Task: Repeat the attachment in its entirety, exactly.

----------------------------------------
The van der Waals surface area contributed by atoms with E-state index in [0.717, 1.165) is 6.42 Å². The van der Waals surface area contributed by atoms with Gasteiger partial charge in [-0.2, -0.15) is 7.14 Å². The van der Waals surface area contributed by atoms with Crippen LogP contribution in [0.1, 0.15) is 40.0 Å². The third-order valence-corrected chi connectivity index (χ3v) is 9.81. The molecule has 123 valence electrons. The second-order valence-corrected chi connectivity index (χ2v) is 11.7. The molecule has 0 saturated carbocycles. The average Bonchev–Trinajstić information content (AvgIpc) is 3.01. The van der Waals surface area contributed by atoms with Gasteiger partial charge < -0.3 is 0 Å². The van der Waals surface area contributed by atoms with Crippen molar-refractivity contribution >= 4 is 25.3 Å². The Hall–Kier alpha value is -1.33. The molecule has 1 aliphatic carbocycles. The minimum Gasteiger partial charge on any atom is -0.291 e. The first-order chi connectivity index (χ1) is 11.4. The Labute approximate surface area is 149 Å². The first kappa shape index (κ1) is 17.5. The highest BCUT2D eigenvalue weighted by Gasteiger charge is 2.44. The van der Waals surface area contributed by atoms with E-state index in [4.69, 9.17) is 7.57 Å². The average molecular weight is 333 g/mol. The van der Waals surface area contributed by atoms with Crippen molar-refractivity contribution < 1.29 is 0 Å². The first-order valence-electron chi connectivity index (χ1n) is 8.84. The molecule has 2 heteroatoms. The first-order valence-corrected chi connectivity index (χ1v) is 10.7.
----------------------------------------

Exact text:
The van der Waals surface area contributed by atoms with E-state index in [0.717, 1.165) is 6.42 Å². The van der Waals surface area contributed by atoms with Gasteiger partial charge in [-0.2, -0.15) is 7.14 Å². The van der Waals surface area contributed by atoms with Crippen LogP contribution in [0.1, 0.15) is 40.0 Å². The third-order valence-corrected chi connectivity index (χ3v) is 9.81. The molecule has 123 valence electrons. The second-order valence-corrected chi connectivity index (χ2v) is 11.7. The molecule has 0 saturated carbocycles. The average Bonchev–Trinajstić information content (AvgIpc) is 3.01. The van der Waals surface area contributed by atoms with Gasteiger partial charge < -0.3 is 0 Å². The van der Waals surface area contributed by atoms with Crippen molar-refractivity contribution >= 4 is 25.3 Å². The Hall–Kier alpha value is -1.33. The molecule has 1 aliphatic carbocycles. The minimum Gasteiger partial charge on any atom is -0.291 e. The first-order chi connectivity index (χ1) is 11.4. The Labute approximate surface area is 149 Å². The first kappa shape index (κ1) is 17.5. The highest BCUT2D eigenvalue weighted by Gasteiger charge is 2.44. The van der Waals surface area contributed by atoms with E-state index in [4.69, 9.17) is 7.57 Å². The average molecular weight is 333 g/mol. The van der Waals surface area contributed by atoms with Crippen molar-refractivity contribution < 1.29 is 0 Å². The first-order valence-electron chi connectivity index (χ1n) is 8.84. The molecule has 2 heteroatoms. The first-order valence-corrected chi connectivity index (χ1v) is 10.7.